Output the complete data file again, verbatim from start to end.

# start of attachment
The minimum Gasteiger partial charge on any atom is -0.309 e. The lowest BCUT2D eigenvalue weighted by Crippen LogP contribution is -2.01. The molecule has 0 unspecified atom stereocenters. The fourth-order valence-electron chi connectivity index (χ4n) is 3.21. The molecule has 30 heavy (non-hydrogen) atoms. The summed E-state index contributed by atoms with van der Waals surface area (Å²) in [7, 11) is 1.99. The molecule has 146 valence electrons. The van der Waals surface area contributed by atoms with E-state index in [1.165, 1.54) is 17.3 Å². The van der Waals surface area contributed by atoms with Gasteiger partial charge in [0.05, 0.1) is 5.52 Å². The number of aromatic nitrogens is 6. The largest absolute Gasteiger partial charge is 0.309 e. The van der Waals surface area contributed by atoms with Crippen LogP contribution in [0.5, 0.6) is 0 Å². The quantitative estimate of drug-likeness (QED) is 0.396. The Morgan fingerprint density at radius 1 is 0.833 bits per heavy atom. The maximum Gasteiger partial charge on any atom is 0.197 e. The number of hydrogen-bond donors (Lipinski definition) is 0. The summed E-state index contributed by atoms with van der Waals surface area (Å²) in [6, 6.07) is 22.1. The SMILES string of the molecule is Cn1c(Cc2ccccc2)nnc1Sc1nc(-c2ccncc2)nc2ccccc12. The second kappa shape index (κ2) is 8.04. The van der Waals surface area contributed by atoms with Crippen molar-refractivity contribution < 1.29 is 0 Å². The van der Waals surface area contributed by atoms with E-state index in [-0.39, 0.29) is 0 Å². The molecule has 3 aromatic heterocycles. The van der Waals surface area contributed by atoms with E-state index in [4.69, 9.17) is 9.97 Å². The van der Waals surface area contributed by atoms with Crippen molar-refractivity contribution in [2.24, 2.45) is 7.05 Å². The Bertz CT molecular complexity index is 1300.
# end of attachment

The minimum Gasteiger partial charge on any atom is -0.309 e. The lowest BCUT2D eigenvalue weighted by Crippen LogP contribution is -2.01. The molecule has 0 unspecified atom stereocenters. The fourth-order valence-electron chi connectivity index (χ4n) is 3.21. The molecule has 30 heavy (non-hydrogen) atoms. The summed E-state index contributed by atoms with van der Waals surface area (Å²) in [7, 11) is 1.99. The molecule has 146 valence electrons. The van der Waals surface area contributed by atoms with E-state index in [1.165, 1.54) is 17.3 Å². The van der Waals surface area contributed by atoms with Gasteiger partial charge in [0.05, 0.1) is 5.52 Å². The number of aromatic nitrogens is 6. The largest absolute Gasteiger partial charge is 0.309 e. The van der Waals surface area contributed by atoms with Crippen LogP contribution in [0.5, 0.6) is 0 Å². The quantitative estimate of drug-likeness (QED) is 0.396. The Morgan fingerprint density at radius 1 is 0.833 bits per heavy atom. The maximum Gasteiger partial charge on any atom is 0.197 e. The number of hydrogen-bond donors (Lipinski definition) is 0. The summed E-state index contributed by atoms with van der Waals surface area (Å²) in [6, 6.07) is 22.1. The SMILES string of the molecule is Cn1c(Cc2ccccc2)nnc1Sc1nc(-c2ccncc2)nc2ccccc12. The second kappa shape index (κ2) is 8.04. The van der Waals surface area contributed by atoms with Crippen molar-refractivity contribution < 1.29 is 0 Å². The van der Waals surface area contributed by atoms with E-state index in [-0.39, 0.29) is 0 Å². The molecule has 3 aromatic heterocycles. The van der Waals surface area contributed by atoms with E-state index in [4.69, 9.17) is 9.97 Å². The van der Waals surface area contributed by atoms with Crippen molar-refractivity contribution in [2.24, 2.45) is 7.05 Å². The Bertz CT molecular complexity index is 1300.